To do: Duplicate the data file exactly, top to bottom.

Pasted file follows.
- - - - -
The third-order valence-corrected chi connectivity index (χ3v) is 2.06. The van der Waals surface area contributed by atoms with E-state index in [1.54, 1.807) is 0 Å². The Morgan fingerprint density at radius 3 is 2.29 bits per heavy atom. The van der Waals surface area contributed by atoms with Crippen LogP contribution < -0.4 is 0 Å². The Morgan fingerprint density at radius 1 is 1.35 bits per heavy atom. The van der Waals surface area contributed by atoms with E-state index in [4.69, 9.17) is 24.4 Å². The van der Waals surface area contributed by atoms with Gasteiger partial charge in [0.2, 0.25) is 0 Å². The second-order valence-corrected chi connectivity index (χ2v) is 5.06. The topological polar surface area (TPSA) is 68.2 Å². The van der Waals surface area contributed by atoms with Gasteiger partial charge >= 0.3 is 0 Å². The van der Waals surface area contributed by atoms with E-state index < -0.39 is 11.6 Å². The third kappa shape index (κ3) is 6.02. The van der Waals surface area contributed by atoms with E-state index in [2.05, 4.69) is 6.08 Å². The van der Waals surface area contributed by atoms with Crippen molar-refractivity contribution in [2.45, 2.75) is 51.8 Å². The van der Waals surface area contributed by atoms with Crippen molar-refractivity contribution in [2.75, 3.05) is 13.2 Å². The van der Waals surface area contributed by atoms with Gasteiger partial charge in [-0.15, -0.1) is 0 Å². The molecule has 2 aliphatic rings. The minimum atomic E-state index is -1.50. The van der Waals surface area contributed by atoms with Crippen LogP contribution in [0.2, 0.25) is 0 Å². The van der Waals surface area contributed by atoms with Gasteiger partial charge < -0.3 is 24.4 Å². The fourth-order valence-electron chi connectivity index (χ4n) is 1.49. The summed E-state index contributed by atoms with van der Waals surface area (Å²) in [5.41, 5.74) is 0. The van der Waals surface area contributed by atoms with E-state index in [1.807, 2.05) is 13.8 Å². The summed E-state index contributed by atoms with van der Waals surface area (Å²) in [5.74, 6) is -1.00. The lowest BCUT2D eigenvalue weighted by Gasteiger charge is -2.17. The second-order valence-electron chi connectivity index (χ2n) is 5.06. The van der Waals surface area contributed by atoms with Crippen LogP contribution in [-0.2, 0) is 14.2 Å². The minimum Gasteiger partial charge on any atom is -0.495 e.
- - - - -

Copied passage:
The third-order valence-corrected chi connectivity index (χ3v) is 2.06. The van der Waals surface area contributed by atoms with E-state index in [1.54, 1.807) is 0 Å². The Morgan fingerprint density at radius 3 is 2.29 bits per heavy atom. The van der Waals surface area contributed by atoms with Crippen LogP contribution < -0.4 is 0 Å². The Morgan fingerprint density at radius 1 is 1.35 bits per heavy atom. The van der Waals surface area contributed by atoms with E-state index in [4.69, 9.17) is 24.4 Å². The van der Waals surface area contributed by atoms with Gasteiger partial charge in [0.2, 0.25) is 0 Å². The second-order valence-corrected chi connectivity index (χ2v) is 5.06. The topological polar surface area (TPSA) is 68.2 Å². The van der Waals surface area contributed by atoms with Gasteiger partial charge >= 0.3 is 0 Å². The van der Waals surface area contributed by atoms with E-state index < -0.39 is 11.6 Å². The third kappa shape index (κ3) is 6.02. The van der Waals surface area contributed by atoms with E-state index in [2.05, 4.69) is 6.08 Å². The van der Waals surface area contributed by atoms with Crippen molar-refractivity contribution in [2.45, 2.75) is 51.8 Å². The van der Waals surface area contributed by atoms with Crippen molar-refractivity contribution in [2.75, 3.05) is 13.2 Å². The van der Waals surface area contributed by atoms with Gasteiger partial charge in [-0.15, -0.1) is 0 Å². The molecule has 2 aliphatic rings. The minimum atomic E-state index is -1.50. The van der Waals surface area contributed by atoms with Crippen LogP contribution in [0.2, 0.25) is 0 Å². The van der Waals surface area contributed by atoms with Gasteiger partial charge < -0.3 is 24.4 Å². The fourth-order valence-electron chi connectivity index (χ4n) is 1.49. The summed E-state index contributed by atoms with van der Waals surface area (Å²) in [5.41, 5.74) is 0. The van der Waals surface area contributed by atoms with E-state index in [1.807, 2.05) is 13.8 Å². The summed E-state index contributed by atoms with van der Waals surface area (Å²) in [5.74, 6) is -1.00. The lowest BCUT2D eigenvalue weighted by Gasteiger charge is -2.17. The second-order valence-electron chi connectivity index (χ2n) is 5.06. The van der Waals surface area contributed by atoms with Crippen LogP contribution in [-0.2, 0) is 14.2 Å². The minimum Gasteiger partial charge on any atom is -0.495 e.